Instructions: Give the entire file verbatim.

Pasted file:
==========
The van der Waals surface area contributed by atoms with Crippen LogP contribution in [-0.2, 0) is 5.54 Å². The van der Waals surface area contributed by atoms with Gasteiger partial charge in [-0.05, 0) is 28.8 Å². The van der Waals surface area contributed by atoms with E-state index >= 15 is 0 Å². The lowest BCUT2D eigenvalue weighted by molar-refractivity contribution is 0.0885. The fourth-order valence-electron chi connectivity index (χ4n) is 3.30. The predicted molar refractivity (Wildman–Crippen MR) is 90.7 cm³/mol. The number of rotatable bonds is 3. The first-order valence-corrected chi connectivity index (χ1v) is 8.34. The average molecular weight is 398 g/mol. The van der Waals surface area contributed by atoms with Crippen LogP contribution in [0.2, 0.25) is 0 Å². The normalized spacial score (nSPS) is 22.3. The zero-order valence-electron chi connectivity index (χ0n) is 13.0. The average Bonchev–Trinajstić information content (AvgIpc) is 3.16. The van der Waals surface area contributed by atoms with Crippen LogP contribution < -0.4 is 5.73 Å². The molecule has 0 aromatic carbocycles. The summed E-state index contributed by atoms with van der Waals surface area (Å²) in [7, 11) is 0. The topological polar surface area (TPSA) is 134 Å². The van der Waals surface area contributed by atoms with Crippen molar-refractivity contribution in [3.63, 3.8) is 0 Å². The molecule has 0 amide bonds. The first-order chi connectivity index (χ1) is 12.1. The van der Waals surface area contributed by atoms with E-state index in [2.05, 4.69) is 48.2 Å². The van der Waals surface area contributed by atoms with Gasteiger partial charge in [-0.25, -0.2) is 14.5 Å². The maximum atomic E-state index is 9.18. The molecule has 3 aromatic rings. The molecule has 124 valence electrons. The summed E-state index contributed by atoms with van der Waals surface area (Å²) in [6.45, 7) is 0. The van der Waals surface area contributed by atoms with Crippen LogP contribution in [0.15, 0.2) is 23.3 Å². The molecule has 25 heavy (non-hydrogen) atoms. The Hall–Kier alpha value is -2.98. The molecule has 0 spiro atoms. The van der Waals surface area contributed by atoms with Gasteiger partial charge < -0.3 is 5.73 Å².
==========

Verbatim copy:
The van der Waals surface area contributed by atoms with Crippen LogP contribution in [-0.2, 0) is 5.54 Å². The van der Waals surface area contributed by atoms with Gasteiger partial charge in [-0.05, 0) is 28.8 Å². The van der Waals surface area contributed by atoms with E-state index >= 15 is 0 Å². The lowest BCUT2D eigenvalue weighted by molar-refractivity contribution is 0.0885. The fourth-order valence-electron chi connectivity index (χ4n) is 3.30. The predicted molar refractivity (Wildman–Crippen MR) is 90.7 cm³/mol. The number of rotatable bonds is 3. The first-order valence-corrected chi connectivity index (χ1v) is 8.34. The average molecular weight is 398 g/mol. The van der Waals surface area contributed by atoms with Crippen LogP contribution in [0.2, 0.25) is 0 Å². The normalized spacial score (nSPS) is 22.3. The zero-order valence-electron chi connectivity index (χ0n) is 13.0. The average Bonchev–Trinajstić information content (AvgIpc) is 3.16. The van der Waals surface area contributed by atoms with Crippen LogP contribution < -0.4 is 5.73 Å². The molecule has 0 aromatic carbocycles. The summed E-state index contributed by atoms with van der Waals surface area (Å²) in [7, 11) is 0. The topological polar surface area (TPSA) is 134 Å². The van der Waals surface area contributed by atoms with Crippen molar-refractivity contribution in [3.63, 3.8) is 0 Å². The molecule has 0 amide bonds. The first-order chi connectivity index (χ1) is 12.1. The van der Waals surface area contributed by atoms with E-state index in [2.05, 4.69) is 48.2 Å². The van der Waals surface area contributed by atoms with Gasteiger partial charge in [-0.25, -0.2) is 14.5 Å². The maximum atomic E-state index is 9.18. The molecule has 3 aromatic rings. The molecule has 124 valence electrons. The summed E-state index contributed by atoms with van der Waals surface area (Å²) in [6.45, 7) is 0. The van der Waals surface area contributed by atoms with Crippen LogP contribution in [0.15, 0.2) is 23.3 Å². The molecule has 25 heavy (non-hydrogen) atoms. The Hall–Kier alpha value is -2.98. The molecule has 0 spiro atoms. The van der Waals surface area contributed by atoms with Gasteiger partial charge < -0.3 is 5.73 Å².